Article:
Gangtok: With heavy rains lashing North Sikkim in the past few days, the water levels of the Kanaka river have increased, thereby submerging a newly-constructed Bailey bridge in Dzongu region.
The bridge was built by the state roads and bridges department in February this year. With the river in spate and the bridge getting submerged, 10 villages under the Sakyong-Pentok and Tingbong gaon panchayat units (GPUs) have been cut off from the rest of the state.
Speaking with EastMojo, North Sikkim district collector Raj Yadav said: “The bridge was built in between the river and not across the river. It’s not the entire bridge that has been washed away, it’s just that the water is overflowing due to the heavy flush of the river following the incessant rains over the last few days. Once the water recedes, we will assess the damages caused to the bridge.”
The disaster management team has been in touch with the panchayats of Mantam, Tingbong, Linzya and Sakyong-Pentok villages, which have been cut off.
District civil supplies officer Palden Lachungpa said: “Supplies have been stocked at a godown on a rented premises in Tingbong ward in Namprik village. These are enough to sustain till the end of November. We were sure of such issues arising, hence the supplies were stocked in large quantities in advance. In terms of supplies, we have stocked rice but we didn’t give preference to kerosene and atta, as the residents have to collect those themselves from Mangan. Other necessary supplies can be availed of from Mangan town or cooperative and retail shops in Passingdang ward in coordination with the panchayats.”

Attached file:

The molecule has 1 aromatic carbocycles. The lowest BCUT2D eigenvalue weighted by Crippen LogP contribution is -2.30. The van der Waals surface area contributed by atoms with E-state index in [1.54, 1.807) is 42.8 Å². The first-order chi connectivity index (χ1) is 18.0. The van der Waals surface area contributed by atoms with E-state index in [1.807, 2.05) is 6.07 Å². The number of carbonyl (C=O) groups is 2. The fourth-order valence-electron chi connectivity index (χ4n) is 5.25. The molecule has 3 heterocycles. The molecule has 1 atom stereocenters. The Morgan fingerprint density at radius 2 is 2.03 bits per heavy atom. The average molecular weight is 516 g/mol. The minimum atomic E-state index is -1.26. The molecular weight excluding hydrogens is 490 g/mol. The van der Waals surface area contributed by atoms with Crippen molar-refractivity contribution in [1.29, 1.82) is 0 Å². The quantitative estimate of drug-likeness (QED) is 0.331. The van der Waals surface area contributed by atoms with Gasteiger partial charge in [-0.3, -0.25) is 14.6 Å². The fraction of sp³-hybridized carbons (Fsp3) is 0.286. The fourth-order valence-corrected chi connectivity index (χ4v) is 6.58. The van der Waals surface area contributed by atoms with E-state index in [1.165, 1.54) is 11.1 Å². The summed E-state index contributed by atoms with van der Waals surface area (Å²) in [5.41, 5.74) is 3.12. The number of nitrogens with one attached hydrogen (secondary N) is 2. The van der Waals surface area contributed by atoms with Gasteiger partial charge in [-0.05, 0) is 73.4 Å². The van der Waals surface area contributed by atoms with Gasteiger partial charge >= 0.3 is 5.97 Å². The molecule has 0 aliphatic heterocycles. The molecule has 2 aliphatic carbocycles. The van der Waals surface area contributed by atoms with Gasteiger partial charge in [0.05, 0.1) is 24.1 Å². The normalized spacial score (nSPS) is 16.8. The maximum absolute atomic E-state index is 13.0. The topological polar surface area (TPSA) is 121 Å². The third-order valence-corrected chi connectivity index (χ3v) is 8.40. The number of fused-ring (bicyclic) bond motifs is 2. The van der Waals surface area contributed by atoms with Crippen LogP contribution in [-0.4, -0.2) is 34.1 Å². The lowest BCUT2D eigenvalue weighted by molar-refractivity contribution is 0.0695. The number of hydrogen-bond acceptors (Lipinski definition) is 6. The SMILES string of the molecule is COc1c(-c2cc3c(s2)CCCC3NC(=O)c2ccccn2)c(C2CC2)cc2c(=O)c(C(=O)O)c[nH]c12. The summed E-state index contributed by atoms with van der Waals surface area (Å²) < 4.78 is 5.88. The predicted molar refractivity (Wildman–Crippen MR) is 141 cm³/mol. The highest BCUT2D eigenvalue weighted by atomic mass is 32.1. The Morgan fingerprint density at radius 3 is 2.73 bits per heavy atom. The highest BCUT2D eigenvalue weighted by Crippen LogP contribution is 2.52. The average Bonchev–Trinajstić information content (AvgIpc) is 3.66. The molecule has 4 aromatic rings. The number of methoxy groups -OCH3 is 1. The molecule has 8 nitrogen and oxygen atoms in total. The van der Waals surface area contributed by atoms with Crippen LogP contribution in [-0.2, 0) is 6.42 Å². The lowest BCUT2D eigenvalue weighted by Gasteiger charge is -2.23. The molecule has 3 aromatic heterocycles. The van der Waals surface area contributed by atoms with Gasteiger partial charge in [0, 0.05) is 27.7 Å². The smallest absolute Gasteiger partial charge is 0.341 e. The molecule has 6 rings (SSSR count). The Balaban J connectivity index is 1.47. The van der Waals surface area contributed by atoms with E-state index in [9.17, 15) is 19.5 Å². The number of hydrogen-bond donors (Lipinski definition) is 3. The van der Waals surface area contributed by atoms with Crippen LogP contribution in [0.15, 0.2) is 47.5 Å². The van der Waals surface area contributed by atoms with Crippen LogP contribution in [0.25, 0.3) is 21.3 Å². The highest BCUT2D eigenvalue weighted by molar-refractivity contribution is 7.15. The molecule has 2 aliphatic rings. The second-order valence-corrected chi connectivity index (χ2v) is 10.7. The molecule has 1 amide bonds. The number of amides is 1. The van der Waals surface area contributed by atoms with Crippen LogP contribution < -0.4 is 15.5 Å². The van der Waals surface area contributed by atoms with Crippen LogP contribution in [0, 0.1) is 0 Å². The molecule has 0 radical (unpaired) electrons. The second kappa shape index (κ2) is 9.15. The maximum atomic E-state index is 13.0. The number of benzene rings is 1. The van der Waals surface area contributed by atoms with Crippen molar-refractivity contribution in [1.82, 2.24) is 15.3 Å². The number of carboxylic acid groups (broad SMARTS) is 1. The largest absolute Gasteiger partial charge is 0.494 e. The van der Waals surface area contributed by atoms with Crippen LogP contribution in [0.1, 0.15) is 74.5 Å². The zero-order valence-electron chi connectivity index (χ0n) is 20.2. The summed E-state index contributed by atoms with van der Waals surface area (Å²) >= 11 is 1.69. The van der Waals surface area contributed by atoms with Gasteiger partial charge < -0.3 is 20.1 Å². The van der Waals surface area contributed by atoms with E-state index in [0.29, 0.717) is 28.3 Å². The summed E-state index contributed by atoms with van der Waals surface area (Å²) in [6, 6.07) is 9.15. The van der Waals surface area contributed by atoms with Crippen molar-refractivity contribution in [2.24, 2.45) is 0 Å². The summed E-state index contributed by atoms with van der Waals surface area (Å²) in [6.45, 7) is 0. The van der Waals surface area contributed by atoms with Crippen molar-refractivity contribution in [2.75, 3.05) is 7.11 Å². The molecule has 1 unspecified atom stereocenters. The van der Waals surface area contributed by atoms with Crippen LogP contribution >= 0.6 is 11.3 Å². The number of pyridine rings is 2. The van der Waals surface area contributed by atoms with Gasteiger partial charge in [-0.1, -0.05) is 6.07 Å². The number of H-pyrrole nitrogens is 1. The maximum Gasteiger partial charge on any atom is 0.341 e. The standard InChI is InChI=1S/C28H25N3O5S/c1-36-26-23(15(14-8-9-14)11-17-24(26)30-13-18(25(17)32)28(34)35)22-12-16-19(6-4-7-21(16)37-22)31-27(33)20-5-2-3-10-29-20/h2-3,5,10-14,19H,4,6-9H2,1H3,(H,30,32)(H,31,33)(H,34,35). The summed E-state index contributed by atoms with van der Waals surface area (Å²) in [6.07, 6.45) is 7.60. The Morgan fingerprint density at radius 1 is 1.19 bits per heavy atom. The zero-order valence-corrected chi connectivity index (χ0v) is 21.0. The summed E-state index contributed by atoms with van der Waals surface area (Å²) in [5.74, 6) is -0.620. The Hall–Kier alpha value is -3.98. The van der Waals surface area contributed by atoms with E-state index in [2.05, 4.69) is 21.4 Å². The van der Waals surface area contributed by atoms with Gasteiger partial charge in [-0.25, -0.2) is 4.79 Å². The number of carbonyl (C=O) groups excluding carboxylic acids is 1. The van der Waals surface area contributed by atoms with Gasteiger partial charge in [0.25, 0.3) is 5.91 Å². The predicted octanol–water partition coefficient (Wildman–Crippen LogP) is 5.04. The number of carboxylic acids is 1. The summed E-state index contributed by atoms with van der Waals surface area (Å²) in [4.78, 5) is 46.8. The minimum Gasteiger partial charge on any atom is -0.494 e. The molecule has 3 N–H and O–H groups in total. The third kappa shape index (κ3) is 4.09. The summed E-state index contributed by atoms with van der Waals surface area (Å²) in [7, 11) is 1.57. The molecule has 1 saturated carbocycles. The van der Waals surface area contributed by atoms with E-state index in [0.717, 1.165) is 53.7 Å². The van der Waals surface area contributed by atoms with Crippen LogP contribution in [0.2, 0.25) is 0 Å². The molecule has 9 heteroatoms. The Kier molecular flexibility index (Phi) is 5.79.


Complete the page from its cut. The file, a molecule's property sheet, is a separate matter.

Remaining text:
While Sakyong-Pentok GPU consists of five village wards, Tingbong GPU consists of another five village wards. In August 2016, Dzongu constituency was completely cut off following a landslide which resulted in the creation of an artificial lake, later labelled as Mantam Lake. A devoted connectivity to the 13 wards under the 3 GPUs of Dzongu constituency has been largely affected since the landslide with no permanent solution. Commuting for supplies is largely being done on foot through the hilly terrain or through impromptu rafts constructed by the locals and the state disaster management team over the river.
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